Why this project is good for WordPress and the web – WordPress Tavern



In today’s WP Briefing podcast episode, The Commons of Images, host Josepha Haden Chomphosy discussed the Openverse project with WordPress manager Matt Mullenweg. Automattic recently paid the nonprofit Creative Commons for its Creative Commons search engine. However, WordPress.org will host it and there will be a community managed team. Openverse will be the name of the new project when it launches.

A more official announcement from the Openverse project and team is expected shortly. However, now is a great time to start exploring what this means for WordPress and the web.

Over the past few years, theme authors have observed that their favorite image services offer problematic license and terms changes. The domino effect of services not wanting competitors to rely on their open source media collections has changed the landscape. Pexels, Pixabay, Unsplash, and others began to add limitations to how their images could be used. Such limitations meant that images from these services were not allowed in WordPress.org themes.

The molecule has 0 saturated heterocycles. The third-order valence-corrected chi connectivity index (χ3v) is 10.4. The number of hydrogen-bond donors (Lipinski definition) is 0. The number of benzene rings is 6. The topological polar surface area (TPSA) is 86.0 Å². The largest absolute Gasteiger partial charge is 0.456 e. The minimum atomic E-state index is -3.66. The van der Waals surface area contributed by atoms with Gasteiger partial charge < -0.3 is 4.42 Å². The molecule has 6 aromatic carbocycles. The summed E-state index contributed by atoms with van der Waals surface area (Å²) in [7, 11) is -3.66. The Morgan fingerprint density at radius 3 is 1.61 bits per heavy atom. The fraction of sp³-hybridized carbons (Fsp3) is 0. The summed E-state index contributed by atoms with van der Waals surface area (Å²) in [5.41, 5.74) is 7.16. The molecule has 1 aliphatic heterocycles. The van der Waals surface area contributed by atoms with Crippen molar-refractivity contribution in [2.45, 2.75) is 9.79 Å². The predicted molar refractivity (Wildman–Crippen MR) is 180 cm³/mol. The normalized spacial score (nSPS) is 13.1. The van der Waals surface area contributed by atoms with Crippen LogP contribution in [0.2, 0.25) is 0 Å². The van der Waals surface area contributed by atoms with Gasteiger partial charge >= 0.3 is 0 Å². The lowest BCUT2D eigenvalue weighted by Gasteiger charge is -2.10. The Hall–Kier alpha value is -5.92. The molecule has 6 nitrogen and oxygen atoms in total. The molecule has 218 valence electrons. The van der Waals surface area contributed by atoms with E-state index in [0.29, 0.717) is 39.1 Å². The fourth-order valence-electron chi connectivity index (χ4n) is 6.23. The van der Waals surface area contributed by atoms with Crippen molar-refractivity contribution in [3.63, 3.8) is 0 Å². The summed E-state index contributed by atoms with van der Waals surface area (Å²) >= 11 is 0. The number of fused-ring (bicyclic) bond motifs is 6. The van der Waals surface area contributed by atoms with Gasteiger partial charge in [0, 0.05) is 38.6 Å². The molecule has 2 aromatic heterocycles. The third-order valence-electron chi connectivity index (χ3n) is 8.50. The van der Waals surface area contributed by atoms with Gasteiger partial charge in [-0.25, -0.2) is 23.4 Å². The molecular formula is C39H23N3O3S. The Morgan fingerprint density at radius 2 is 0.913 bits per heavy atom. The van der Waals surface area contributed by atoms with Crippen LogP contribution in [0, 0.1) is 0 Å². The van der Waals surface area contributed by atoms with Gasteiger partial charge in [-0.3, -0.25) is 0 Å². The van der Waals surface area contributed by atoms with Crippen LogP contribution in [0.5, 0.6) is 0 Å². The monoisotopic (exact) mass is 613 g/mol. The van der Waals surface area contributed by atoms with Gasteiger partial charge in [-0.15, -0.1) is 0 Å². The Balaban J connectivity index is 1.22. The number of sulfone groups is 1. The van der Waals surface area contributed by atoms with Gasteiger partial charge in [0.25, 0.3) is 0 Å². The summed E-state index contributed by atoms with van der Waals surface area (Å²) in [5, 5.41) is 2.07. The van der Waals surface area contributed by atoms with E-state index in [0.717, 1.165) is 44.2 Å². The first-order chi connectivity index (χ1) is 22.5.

For theme makers, this meant that the pool of potential open-source images got smaller at a time when it should have been getting bigger.

“What is happening today is that there are stock photography sites, some of which were based on Creative Commons, but many have moved away from that,” Mullenweg said. “So they’re basically renewing their user contributions.”

This is not only a problem for the creators of the theme directory. The burning question of where to find free images without fuzzy license agreements crosses the specter of the WordPress community. Even users should feel safe dropping a decorative or featured image in their post without delving into legal jargon.

Creative Commons Search for beach photos.

The Web is full of content licensed under Creative Commons licenses. However, it is often difficult to find them. Mullenweg said the image, audio and video files are each “a little bit of an island” in his description of the problem. This discoverability problem is part of what the Openverse project intends to solve.